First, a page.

3 minute read

Old Crow Medicine Show

appearing at Brown County Music Center

~by Ryan Stacy

Here in the age of instant access, it’s easy to forget that music wasn’t always so easy to come by. Back in the day, the sounds of America’s folk traditions—country, bluegrass, blues—were heard over radio waves, played on the phonograph, or performed live, and that was about it. But that scarcity also made music a big deal: Families gathered around their radios to hear popular songs. People packed barn dances, juke joints, and honky-tonks on Saturday nights to listen and dance. Church choirs and instrumental accompaniment were the highlight of Sunday mornings.

“Every town in America had a legion of musicians,” explains Ketch Secor, frontman for Old Crow Medicine Show. “People always thought of musicians as local entertainers. Music was a reason to get together and celebrate.”

“It’s about fun, and music connecting us to where we are. We’re homespun music, bottled at the source,”

It’s this spirit of music Ketch wants to keep alive, and it comes through in Old Crow’s lively, whiskey-soaked blend of country, folk, and bluegrass, often served with a side of rock-n-roll attitude. Based out of the “other” Nashville a few hours south of here, the band has stomped and shouted its way to gigs at the Grand Ole Opry, a Grammy, and a platinum record, sharing the stage along the way with the biggest names in country, bluegrass, folk, and rock.

Ketch promises a good time on November 13, when Old Crow takes the stage at Brown County Music Center. “It’s about fun, and music connecting us to where we are. We’re homespun music, bottled at the source,” he says. “We love getting back to the roots, striving to be that hometown show in any town. When you play traditional American music like we do, with the fiddle and the harmonica and a lot of harmony singing, that’s the kind of music that grew out of Southern Indiana.”

And like any Medicine Show worth its snake oil, Old Crow makes it a point to tailor its performances to the towns on its tours. “We might razz the mayor, we might poke fun at rival towns and fallen stars,” he admits. “By the time I get to Nashville, I’ll know the name of the creek behind the Music Center, and the highway that runs through there, and the high school mascot.”

Though it’s true that Old Crow tends to tip its hat at life on the wayward side of the tracks, Ketch insists there’s an element of the divine in there too. “I think of the work that we do as a little bit of tent revival, a little bit camp meeting. We’re pretty secular in our performance, and even a little raunchy, but there’s something about folk music that always branches into the sacred,” he says. “Just by virtue of the fact that there’s that many strings reverberating, you enter into a sonic realm where the spirit is moving.”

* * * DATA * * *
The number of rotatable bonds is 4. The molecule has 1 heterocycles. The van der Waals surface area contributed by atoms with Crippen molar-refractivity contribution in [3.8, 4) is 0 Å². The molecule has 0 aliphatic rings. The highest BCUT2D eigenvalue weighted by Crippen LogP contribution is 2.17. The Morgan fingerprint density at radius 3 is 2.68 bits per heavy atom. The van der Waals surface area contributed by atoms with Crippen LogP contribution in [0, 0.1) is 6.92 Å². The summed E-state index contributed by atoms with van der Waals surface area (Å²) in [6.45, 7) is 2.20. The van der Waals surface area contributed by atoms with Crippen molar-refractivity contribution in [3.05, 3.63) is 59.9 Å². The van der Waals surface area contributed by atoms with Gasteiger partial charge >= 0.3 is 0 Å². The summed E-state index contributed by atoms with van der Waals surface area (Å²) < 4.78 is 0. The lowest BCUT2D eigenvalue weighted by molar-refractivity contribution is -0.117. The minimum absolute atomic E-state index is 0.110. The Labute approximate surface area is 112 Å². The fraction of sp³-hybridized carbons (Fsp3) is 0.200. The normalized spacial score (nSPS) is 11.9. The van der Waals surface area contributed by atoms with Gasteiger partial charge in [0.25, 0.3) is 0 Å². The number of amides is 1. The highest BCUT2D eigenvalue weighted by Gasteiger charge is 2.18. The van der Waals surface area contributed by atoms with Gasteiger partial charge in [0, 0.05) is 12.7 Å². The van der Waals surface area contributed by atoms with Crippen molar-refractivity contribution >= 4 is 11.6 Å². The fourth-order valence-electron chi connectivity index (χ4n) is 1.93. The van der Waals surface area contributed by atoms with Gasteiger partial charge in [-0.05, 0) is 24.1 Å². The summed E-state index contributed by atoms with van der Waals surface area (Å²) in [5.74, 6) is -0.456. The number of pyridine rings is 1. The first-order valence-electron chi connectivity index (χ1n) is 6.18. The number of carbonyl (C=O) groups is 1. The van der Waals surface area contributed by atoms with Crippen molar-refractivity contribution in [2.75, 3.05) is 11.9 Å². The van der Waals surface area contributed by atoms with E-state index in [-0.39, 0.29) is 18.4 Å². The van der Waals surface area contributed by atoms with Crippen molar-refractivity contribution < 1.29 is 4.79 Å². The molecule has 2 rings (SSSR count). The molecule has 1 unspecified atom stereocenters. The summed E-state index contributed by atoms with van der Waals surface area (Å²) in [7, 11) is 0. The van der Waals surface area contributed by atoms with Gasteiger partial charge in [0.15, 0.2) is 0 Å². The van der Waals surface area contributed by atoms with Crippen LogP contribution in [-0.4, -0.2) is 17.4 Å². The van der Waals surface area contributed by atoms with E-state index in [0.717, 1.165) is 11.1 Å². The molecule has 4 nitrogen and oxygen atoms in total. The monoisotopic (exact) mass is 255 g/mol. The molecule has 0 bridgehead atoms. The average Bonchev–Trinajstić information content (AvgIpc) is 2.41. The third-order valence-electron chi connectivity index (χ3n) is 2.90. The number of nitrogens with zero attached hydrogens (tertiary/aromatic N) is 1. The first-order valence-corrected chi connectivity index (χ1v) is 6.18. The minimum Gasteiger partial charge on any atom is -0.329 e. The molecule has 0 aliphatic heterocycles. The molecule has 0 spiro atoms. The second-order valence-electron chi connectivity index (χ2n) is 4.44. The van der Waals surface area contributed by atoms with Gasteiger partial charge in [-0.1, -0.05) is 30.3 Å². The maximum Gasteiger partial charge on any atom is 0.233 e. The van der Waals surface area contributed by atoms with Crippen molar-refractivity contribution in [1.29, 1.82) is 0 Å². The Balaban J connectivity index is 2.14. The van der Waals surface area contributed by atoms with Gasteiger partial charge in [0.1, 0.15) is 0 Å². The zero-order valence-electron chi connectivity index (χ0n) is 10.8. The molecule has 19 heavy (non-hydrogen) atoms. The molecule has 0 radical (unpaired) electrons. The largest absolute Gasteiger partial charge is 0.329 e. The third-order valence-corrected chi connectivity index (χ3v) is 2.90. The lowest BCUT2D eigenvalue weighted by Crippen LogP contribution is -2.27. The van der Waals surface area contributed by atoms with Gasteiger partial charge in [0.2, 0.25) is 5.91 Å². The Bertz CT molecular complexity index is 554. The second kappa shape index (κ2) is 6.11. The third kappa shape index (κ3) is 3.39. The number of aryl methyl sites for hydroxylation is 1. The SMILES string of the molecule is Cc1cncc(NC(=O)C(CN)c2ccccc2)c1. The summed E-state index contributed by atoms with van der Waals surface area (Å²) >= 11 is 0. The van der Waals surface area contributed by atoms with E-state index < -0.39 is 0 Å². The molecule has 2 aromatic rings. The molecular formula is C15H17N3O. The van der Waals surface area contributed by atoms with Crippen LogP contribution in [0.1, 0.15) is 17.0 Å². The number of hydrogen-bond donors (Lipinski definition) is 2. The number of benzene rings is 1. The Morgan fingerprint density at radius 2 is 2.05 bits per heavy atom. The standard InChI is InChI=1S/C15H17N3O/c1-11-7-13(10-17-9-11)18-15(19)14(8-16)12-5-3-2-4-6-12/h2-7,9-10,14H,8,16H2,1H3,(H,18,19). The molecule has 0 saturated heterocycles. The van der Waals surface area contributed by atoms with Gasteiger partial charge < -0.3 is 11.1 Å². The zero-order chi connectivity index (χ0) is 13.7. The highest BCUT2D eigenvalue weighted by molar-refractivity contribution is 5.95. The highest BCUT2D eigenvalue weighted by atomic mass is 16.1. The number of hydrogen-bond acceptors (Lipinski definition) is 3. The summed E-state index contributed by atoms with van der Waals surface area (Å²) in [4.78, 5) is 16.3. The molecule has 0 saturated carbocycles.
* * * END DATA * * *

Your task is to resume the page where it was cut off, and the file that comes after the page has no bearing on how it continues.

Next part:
A helping hand from above may be what it takes to get back to normal for the band. “There’s been a COVID scare every four months for the past eighteen months,” he notes. “Connecting with audiences is the thing we’ve missed most. For twenty-three years now, our band has prided ourselves on getting close and intimate with people at our shows, but those settings were the hardest to do [during the pandemic].” Now that the Old Crow is finally back on the road, he says, “It’s just so great to get close to people again. Those moments when you know you’re providing relief to somebody who’s experienced loss. We’re really grateful.”

Then there’s the cultural division that seems to be getting only more entrenched. “I’m in the business of bringing people together, and there’s a lot of reasons that people need to come together in song right now. I haven’t seen this sort of discord at any other point in my life.”

Ketch says he sees Old Crow as a way to bridge some of the gaps between us, though. “The usual stuff that divides people, none of that matters to me when I’m singing. It’s for everybody. There’s a place for you in an Old Crow audience. Music is an equalizer, an equal opportunity party.” Then I can almost hear him wink over the phone. “And I’ll remind your readers that this show is gonna be BYOD—bring your own dulcimer.”

For more information about the Old Crow Medicine show visit www.browncountymusiccenter.com or call 812- 988-5323.